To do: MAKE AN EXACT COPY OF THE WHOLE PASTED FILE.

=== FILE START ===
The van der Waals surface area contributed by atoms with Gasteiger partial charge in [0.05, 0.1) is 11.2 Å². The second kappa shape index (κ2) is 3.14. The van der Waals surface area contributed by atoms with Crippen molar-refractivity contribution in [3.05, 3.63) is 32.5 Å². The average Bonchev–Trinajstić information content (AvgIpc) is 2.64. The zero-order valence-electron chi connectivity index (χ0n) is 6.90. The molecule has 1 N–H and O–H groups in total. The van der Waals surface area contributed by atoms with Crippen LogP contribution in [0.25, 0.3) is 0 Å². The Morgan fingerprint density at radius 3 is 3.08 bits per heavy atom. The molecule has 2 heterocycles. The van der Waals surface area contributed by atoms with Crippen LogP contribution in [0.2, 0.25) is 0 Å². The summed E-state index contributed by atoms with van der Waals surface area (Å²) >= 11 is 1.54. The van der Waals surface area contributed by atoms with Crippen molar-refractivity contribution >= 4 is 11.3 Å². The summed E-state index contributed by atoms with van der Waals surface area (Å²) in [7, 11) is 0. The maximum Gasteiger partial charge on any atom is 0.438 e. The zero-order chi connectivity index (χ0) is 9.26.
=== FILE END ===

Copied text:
The van der Waals surface area contributed by atoms with Gasteiger partial charge in [0.05, 0.1) is 11.2 Å². The second kappa shape index (κ2) is 3.14. The van der Waals surface area contributed by atoms with Crippen molar-refractivity contribution in [3.05, 3.63) is 32.5 Å². The average Bonchev–Trinajstić information content (AvgIpc) is 2.64. The zero-order valence-electron chi connectivity index (χ0n) is 6.90. The molecule has 1 N–H and O–H groups in total. The van der Waals surface area contributed by atoms with Crippen LogP contribution in [0.25, 0.3) is 0 Å². The Morgan fingerprint density at radius 3 is 3.08 bits per heavy atom. The molecule has 2 heterocycles. The van der Waals surface area contributed by atoms with Crippen LogP contribution in [0.2, 0.25) is 0 Å². The summed E-state index contributed by atoms with van der Waals surface area (Å²) >= 11 is 1.54. The van der Waals surface area contributed by atoms with Crippen molar-refractivity contribution >= 4 is 11.3 Å². The summed E-state index contributed by atoms with van der Waals surface area (Å²) in [7, 11) is 0. The maximum Gasteiger partial charge on any atom is 0.438 e. The zero-order chi connectivity index (χ0) is 9.26.